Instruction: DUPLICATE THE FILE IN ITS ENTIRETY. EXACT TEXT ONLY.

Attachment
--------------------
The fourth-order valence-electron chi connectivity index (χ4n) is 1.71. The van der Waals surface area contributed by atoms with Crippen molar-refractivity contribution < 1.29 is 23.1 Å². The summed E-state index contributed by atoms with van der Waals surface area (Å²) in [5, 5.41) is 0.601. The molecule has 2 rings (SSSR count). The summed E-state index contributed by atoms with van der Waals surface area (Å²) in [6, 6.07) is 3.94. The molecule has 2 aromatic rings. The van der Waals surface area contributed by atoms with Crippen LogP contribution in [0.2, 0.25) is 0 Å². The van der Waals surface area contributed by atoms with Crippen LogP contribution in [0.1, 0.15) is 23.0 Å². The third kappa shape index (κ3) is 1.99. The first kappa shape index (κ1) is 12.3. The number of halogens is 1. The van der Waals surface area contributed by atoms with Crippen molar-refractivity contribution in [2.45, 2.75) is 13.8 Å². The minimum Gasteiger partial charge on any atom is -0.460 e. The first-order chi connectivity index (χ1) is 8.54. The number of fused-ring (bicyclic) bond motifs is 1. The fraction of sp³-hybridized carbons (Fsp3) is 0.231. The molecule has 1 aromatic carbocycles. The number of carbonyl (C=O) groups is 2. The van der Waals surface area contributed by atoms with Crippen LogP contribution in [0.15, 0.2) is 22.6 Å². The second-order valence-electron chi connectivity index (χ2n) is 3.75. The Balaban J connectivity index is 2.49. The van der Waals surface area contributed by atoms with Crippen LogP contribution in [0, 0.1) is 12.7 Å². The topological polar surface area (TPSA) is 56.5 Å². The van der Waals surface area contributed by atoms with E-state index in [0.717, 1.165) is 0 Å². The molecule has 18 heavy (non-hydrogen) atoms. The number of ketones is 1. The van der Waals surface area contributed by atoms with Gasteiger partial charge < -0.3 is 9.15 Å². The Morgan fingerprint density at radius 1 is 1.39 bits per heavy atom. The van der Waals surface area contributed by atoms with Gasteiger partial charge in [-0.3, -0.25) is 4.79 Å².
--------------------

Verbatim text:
The fourth-order valence-electron chi connectivity index (χ4n) is 1.71. The van der Waals surface area contributed by atoms with Crippen molar-refractivity contribution < 1.29 is 23.1 Å². The summed E-state index contributed by atoms with van der Waals surface area (Å²) in [5, 5.41) is 0.601. The molecule has 2 rings (SSSR count). The summed E-state index contributed by atoms with van der Waals surface area (Å²) in [6, 6.07) is 3.94. The molecule has 2 aromatic rings. The van der Waals surface area contributed by atoms with Crippen LogP contribution in [0.2, 0.25) is 0 Å². The van der Waals surface area contributed by atoms with Crippen LogP contribution in [0.1, 0.15) is 23.0 Å². The third kappa shape index (κ3) is 1.99. The first kappa shape index (κ1) is 12.3. The number of halogens is 1. The van der Waals surface area contributed by atoms with Crippen molar-refractivity contribution in [2.45, 2.75) is 13.8 Å². The minimum Gasteiger partial charge on any atom is -0.460 e. The first-order chi connectivity index (χ1) is 8.54. The number of fused-ring (bicyclic) bond motifs is 1. The fraction of sp³-hybridized carbons (Fsp3) is 0.231. The molecule has 1 aromatic carbocycles. The number of carbonyl (C=O) groups is 2. The van der Waals surface area contributed by atoms with Crippen LogP contribution in [0.15, 0.2) is 22.6 Å². The second-order valence-electron chi connectivity index (χ2n) is 3.75. The Balaban J connectivity index is 2.49. The van der Waals surface area contributed by atoms with Crippen LogP contribution in [0, 0.1) is 12.7 Å². The topological polar surface area (TPSA) is 56.5 Å². The van der Waals surface area contributed by atoms with E-state index in [0.717, 1.165) is 0 Å². The molecule has 18 heavy (non-hydrogen) atoms. The number of ketones is 1. The van der Waals surface area contributed by atoms with Gasteiger partial charge < -0.3 is 9.15 Å². The Morgan fingerprint density at radius 1 is 1.39 bits per heavy atom. The van der Waals surface area contributed by atoms with Gasteiger partial charge in [-0.3, -0.25) is 4.79 Å².